The United States is a nation of considerable pluralism --of a separation of powers among branches and levels of government and among large corporations and associations, with limitations of power throughout. The total complex is not well adapted to direct control by a few men who would wish to promulgate basic changes. In the dichotomy of the two types of revolution-the tide and the seizure-we would prefer to see the USA transformed by a heavy kalotic tide covering all institutions rather than by a sudden concentration of power in a small violent group. There is every reason, for the good of America and the world, why great kalotic changes should be actuated immediately. However, a few years remain in which to revolutionize America by the tidal method. This involves the concurrent activation of leaders and dominant attitudes in two hundred jurisdictions, six hundred governmental branches, one thousand companies and associations, and a supporting public of several million persons.
|1.||The population of the Roman Empire, the world before 1750, and of Christianity at various periods are conjectural.cf. John V. Grauman, "Population Growth," XII International Encyclopedia of Social Sciences (1968), p. 378; C.F. Gallagher,"Islam,"Ibid.,pp. 203-4. The Industrial Revolution, if commenced in 1670, has embraced by now some 750 millions in its workings and ideology; the French Revolution in many ways spread collaterally with it.|
|2.||The idea of "nationalism" could be said to be the most successful of all revolutionary notions, since it now appears to hold most people everywhere in its grip: but it is usually tied by origin to the American French Revolution.|
|3.||Cf. Margaret Mead and Paul Byers, The Small Conference (The Hague: Mouton, 1968).|
|4.||Cf. Douglas McGregor, The Human Side of Enterprise (New York McGraw-Hill, 1960), and The Effects of Leadership (New York: Free Press,1960).|
|5.||Cf. "Strategies of Revolution, "in Chalmers Johnson, Revolutionary Change, loc. cit.; Nathan Leites, The operational code of the politburo (New York: McGraw-Hill Book co., Inc., 1951), for the strengths and weaknesses of Stalinist doctrine.|
|6.||It is urgent that the churches and temples around the world be converted before they die out. They are losing their most likely Tutors, also; priests and acolytes are dropping out in large number, turned loose and lost upon the anomic world.|
|7.||Cf. Merle Fainsod, How Russia is Ruled, pp. 408-14.|
|8.||Cf. Keith Henderson, in the American Behavioral Scientist classified the methods of avoiding questions and limiting answers, used by public officials. "How Executives Handle `Hot'Questions," V, Sept. 1961, p.5.|
|9.||E.C. Berkeley, The Computer Revolution (Garden City, N.Y.: Doubleday, 1962) lists (pp.195-020) over 500 areas of computer application. Many more have accumulated in the past decade and some areas, such as information retrieval, now are composed of numerous sub-areas of computer technology. Cf.Scientific American, Information (San Francisco: W.H.Freeman, 1966), on the ways computers work, internally and as parts of technical and human systems.|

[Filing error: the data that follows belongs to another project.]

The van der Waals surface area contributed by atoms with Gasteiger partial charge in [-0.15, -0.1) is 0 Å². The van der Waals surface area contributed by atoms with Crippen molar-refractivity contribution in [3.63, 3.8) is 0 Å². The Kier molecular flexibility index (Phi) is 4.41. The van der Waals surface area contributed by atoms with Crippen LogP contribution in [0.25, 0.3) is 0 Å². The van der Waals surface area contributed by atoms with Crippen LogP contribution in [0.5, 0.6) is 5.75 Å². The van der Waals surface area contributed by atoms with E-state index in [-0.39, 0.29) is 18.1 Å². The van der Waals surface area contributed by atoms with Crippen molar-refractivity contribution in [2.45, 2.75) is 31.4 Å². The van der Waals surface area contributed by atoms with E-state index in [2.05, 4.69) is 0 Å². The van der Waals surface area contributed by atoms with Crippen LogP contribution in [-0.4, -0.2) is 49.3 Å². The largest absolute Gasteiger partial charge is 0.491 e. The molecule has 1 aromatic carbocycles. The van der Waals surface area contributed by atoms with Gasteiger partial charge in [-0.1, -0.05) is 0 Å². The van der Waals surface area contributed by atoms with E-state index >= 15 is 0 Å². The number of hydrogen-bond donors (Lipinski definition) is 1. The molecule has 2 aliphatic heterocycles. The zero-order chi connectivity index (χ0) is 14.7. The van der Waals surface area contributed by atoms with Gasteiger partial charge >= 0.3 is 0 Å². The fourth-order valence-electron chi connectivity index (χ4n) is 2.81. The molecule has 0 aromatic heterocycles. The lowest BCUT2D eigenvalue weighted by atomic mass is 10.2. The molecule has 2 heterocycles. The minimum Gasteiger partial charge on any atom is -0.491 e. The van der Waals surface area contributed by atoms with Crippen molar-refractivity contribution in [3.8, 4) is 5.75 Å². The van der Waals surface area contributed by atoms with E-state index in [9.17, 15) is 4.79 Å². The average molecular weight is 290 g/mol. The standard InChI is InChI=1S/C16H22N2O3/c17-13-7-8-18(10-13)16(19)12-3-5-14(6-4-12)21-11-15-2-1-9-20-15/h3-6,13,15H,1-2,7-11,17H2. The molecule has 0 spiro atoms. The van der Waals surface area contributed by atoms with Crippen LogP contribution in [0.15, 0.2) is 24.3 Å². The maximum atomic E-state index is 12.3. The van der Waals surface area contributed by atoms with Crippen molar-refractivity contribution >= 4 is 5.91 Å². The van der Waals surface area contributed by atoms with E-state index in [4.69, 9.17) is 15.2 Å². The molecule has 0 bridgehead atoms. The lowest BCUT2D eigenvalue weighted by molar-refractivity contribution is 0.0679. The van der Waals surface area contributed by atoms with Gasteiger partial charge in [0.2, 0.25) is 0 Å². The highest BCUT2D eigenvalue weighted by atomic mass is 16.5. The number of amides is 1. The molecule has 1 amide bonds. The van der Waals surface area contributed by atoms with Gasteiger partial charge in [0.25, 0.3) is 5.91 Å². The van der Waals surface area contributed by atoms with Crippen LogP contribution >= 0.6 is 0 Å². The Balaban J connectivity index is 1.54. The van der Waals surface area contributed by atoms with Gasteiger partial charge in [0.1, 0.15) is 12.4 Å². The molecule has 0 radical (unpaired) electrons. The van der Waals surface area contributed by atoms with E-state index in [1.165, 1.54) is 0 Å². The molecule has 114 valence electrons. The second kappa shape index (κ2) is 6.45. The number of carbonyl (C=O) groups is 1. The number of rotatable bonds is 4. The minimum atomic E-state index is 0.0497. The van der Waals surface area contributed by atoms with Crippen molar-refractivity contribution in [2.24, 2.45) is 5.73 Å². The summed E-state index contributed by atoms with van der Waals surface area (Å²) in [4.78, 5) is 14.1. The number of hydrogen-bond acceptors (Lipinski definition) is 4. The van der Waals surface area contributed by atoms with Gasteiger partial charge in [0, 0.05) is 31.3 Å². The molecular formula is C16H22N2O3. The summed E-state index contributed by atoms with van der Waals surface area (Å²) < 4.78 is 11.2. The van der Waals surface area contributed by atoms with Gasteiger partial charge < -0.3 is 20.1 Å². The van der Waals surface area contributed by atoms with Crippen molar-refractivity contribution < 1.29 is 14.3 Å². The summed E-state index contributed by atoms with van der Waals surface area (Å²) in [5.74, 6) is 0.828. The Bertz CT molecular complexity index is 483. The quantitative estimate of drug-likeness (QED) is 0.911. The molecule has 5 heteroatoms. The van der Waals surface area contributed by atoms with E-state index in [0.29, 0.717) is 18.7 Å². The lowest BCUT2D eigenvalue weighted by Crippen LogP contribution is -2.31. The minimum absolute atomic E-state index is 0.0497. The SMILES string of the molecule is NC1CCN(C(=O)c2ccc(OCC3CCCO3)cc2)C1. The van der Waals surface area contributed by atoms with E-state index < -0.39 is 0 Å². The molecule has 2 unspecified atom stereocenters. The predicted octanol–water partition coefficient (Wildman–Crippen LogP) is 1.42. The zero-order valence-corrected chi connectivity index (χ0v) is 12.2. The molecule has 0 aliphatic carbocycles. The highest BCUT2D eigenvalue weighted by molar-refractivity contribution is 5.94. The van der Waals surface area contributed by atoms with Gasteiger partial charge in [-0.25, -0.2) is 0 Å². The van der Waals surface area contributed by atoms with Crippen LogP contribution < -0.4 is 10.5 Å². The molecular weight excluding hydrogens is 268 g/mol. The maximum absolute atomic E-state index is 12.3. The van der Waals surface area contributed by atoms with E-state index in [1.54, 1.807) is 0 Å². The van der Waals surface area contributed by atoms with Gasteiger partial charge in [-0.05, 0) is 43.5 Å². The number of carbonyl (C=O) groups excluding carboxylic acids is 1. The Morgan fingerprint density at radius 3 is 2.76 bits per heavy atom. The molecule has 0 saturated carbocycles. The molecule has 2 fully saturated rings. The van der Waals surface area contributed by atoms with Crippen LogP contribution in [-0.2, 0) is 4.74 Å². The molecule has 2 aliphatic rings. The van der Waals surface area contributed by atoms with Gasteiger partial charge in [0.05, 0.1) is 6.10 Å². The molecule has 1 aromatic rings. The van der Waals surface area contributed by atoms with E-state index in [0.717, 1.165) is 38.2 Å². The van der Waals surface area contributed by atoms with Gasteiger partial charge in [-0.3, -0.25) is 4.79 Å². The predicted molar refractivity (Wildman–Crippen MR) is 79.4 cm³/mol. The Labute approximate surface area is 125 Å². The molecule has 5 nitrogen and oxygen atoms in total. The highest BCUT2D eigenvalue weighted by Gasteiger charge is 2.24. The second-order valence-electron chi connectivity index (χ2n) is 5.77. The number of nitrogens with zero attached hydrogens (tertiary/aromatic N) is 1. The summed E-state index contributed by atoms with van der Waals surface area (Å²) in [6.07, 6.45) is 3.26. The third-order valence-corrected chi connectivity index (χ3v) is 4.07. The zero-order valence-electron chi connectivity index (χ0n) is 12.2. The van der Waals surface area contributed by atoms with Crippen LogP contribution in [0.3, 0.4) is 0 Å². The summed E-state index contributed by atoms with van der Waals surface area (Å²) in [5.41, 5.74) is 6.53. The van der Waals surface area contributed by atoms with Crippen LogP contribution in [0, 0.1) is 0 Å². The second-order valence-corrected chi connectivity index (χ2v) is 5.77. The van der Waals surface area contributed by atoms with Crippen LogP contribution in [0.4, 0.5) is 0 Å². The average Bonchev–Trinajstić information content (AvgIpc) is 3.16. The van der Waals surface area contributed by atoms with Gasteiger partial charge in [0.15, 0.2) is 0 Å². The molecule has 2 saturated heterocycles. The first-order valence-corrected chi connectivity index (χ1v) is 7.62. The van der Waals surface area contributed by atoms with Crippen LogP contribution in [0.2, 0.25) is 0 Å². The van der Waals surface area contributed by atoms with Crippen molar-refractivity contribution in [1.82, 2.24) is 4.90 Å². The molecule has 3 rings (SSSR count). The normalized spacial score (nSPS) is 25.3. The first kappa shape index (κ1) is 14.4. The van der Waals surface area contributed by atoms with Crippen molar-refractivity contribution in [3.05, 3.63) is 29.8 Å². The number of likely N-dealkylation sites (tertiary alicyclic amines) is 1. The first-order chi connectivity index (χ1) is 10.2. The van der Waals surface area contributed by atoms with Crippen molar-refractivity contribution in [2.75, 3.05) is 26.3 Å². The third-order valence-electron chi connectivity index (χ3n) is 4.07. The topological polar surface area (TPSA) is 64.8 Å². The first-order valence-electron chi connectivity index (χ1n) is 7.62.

|10.||August Compte was eager to see great change without destruction of the social order (Cf. Herbert Marcuse, Reason and Revolution, pp.340-60). See and reformed capitalism. Also Kelso and M.Adler, The Capitalist Manifesto (New York: Random House, 1958).|
|11.||New York Times, September 24, 1969, p.49.|
|12.||"Here is a sort of inner club of the American intellectual Establishment, 18 men [no women] producing essays on as many different matters, foreign and domestic ... Each of the authors, in goods Establishment tradition, proposes solutions, and most even believe in them... But where despair is not overt it is implicit." Edwin Dale, a New York Times correspondent, in reviewing the book Agenda for the Nation, edited by Kermit Gordon and published by The Brookings Institution in 1968. (New York Times, Book Review Section, January 26, 1969, p.20).|
|13.||As, for example, when President John F.Kennedy received his highest popularity rating in public opinion polls just after the fiasco of the Bay of Pigs, in Cuba. But Lindsay Rogers has long ago described the absurdities of "poll-watching" in The Pollesters.|
|14.||Turnabull, ed., op.cit., pp.182-8.|
|15.||Cf. Peter Babcox, "Meet the Women of the Revolution, 1969," New York times Magazine, February 9, 1969, p.34.|
|16.||Her Life (1515-1582), her Way of Perfection, and especially her Book of Foundations evidence her method, even though she may have been unconscious of it.|
|17.||H.L.Nieburg, Political Violence: The Behavioral Process (New York: St.Martin's Press, 1969),|
|18.||Points of Rebellion, New York: Ramdom House, 1970.|
|19.||Adam Roberts, ed., Civilian Resistance as a national Defence (Baltimore, Maryland: Penguin Books, 1969). Erik K. Erikson, Gandhi's Truth; on the Origins of Militant Nonviolence (New York: Norton, 1969); Dr. Gene Sharp of the Center for International Affairs, Harvard, has an extensive history of the politics of non-violent action in press; Ali Al'Amin Mazrui, Violence and Thought (New York: Humanities, 1969); see the week to week running advice of Julius Lester to his black readers on revolutionary tactics, Revolutionary Notes (New York: R.W.Baron, 1969).|
|20.||New York Times, February 11, 1969, p.2.|